The IBM 3592 is a series of tape drives and corresponding magnetic tape data storage media formats developed by IBM. The first drive, having the IBM product number 3592, was introduced under the nickname Jaguar. The next drive was the TS1120, also having the nickname Jaguar. As of October, 2014, the latest and current drive is the TS1150. The 3592 line of tape drives and media is not compatible with the IBM 3590 series of drives, which it superseded. This series can store up to 10 TB of data (uncompressed) on a cartridge and has a native data transfer rate of up to 360 MB/s.
Like the 3590 and 3480 before it, this tape format has half inch tape spooled onto 4-by-5-by-1 inch data cartridges containing a single reel. A take-up reel is embedded inside the tape drive. Because of their speed, reliability, durability and low media cost, the 3592 tape drives are still in high demand. A hallmark of the genre is interchangeability. Tapes recorded with one tape drive are generally readable on another drive, even if the tape drives were built by different manufacturers.
The TS1120, TS1130, TS1140, and TS1150 drives all include built-in encryption processing, with platform software (for example, z/OS Security Server) managing encryption keys. Prior drives require server-based software to encrypt and decrypt tapes.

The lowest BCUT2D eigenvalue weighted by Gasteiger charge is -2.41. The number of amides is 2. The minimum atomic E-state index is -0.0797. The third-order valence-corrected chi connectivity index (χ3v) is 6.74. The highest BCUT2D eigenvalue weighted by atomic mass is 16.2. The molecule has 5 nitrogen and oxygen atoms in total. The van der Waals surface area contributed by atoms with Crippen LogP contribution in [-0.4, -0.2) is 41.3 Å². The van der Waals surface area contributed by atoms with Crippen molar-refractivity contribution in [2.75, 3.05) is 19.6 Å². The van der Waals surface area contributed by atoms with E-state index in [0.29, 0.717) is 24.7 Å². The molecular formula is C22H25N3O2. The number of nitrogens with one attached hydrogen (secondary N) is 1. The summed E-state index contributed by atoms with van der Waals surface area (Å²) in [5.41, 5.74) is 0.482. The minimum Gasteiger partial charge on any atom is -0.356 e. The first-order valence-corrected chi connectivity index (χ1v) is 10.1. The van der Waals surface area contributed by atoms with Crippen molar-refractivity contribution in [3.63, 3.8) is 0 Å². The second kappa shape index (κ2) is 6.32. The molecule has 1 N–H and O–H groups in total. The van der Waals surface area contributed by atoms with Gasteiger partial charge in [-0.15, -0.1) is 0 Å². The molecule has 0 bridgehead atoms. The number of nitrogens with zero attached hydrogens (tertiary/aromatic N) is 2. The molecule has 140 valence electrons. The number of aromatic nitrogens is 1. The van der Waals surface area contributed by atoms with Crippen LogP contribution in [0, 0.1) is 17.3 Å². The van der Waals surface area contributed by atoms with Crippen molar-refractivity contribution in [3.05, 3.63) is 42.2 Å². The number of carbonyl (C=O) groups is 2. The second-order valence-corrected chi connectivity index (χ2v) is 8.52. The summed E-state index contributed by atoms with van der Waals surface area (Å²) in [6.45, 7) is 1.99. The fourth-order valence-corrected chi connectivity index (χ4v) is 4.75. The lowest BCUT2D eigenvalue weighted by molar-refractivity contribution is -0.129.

- IBM3592 aka IBM 3592-J1A ("Generation 1")
- TS1120 aka IBM 3592-E05 ("Generation 2")
- TS1130 aka IBM 3592-E06 ("Generation 3")
- TS1140 aka IBM 3592-E07 ("Generation 4")
- TS1150 aka IBM 3592-E08 ("Generation 5")
- IBM's 3592 product page
- IBM's TS1120 product page
- IBM's TS1130 product page
- IBM's TS1140 product page
- IBM's TS1150 product page
- IBM Redbook with information on 3592 models (See sections 2.5 and 2.6)
Unlike many other tape standards, the 3592 format allows an extensive re-use of cartridges already owned:
Older generation tapes can be reformatted to higher capacities with every new drive generation, according to the table below. Cartridges are expected to operate in read and write mode across at least three drive generations. The observed media replacement rate in large archives is therefore lower than with most other standards.
Technically, reformatting a cartridge means increasing its track density (only), as the linear bit density is limited by the tape coating. In the table below, a 'JA' type cartridge can be reformatted from 300GB initially to 640GB in the TS1130 drive. A later 'JB' type cartridge will carry 1TB since its better coating also permits a higher linear bit density. Generally speaking, linear density is limited by material, semiconductor and signal processing technologies, whereas track density is limited by the servo technology that prevents track runout.
|Tape length (m)||3592 J1A drive||TS1120 drive||TS1130 drive||TS1140 drive||TS1150 drive|
|3592 JJ/JR cartridge||246 m||60 GB||100 GB||128 GB||n/a||n/a|
|3592 JA/JW cartridge||610 m||300 GB||500 GB||640 GB||640 GB read only||n/a|
|3592 JB/JX cartridge||825 m||700 GB||1 TB||1.6TB||n/a|
|3592 JC/JY cartridge||880 m||n/a||n/a||4TB||7TB|
|3592 JD/JZ cartridge||1,072 m||n/a||n/a||n/a||10TB|
|3592 JK (short JC) cartridge||146 m||n/a||n/a||500GB||900GB|
|3592 JL (short JD) cartridge||281 m||n/a||n/a||500GB||2TB|